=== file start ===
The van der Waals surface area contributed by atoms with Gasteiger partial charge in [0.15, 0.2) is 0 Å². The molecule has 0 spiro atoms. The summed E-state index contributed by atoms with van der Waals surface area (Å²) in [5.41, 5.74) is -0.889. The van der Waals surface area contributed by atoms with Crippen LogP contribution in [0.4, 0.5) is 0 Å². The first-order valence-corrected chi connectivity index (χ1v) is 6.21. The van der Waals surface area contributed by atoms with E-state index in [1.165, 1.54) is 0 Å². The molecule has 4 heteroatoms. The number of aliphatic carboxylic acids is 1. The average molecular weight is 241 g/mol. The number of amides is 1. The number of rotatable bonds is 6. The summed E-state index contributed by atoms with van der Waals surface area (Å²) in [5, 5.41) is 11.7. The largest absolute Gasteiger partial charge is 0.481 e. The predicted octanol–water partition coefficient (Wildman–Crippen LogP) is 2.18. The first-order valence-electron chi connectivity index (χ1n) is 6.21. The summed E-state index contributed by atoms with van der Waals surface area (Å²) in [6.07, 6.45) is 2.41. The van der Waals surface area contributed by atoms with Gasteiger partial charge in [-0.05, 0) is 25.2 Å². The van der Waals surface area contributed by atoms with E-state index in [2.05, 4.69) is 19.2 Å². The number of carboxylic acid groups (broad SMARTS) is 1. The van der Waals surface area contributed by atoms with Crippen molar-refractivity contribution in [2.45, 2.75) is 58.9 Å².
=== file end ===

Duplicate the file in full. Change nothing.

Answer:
The van der Waals surface area contributed by atoms with Gasteiger partial charge in [0.15, 0.2) is 0 Å². The molecule has 0 spiro atoms. The summed E-state index contributed by atoms with van der Waals surface area (Å²) in [5.41, 5.74) is -0.889. The van der Waals surface area contributed by atoms with Crippen LogP contribution in [0.4, 0.5) is 0 Å². The first-order valence-corrected chi connectivity index (χ1v) is 6.21. The van der Waals surface area contributed by atoms with E-state index in [1.165, 1.54) is 0 Å². The molecule has 4 heteroatoms. The number of aliphatic carboxylic acids is 1. The average molecular weight is 241 g/mol. The number of amides is 1. The number of rotatable bonds is 6. The summed E-state index contributed by atoms with van der Waals surface area (Å²) in [5, 5.41) is 11.7. The largest absolute Gasteiger partial charge is 0.481 e. The predicted octanol–water partition coefficient (Wildman–Crippen LogP) is 2.18. The first-order valence-electron chi connectivity index (χ1n) is 6.21. The summed E-state index contributed by atoms with van der Waals surface area (Å²) in [6.07, 6.45) is 2.41. The van der Waals surface area contributed by atoms with Gasteiger partial charge in [-0.05, 0) is 25.2 Å². The van der Waals surface area contributed by atoms with E-state index in [2.05, 4.69) is 19.2 Å². The number of carboxylic acid groups (broad SMARTS) is 1. The van der Waals surface area contributed by atoms with Crippen molar-refractivity contribution in [2.45, 2.75) is 58.9 Å².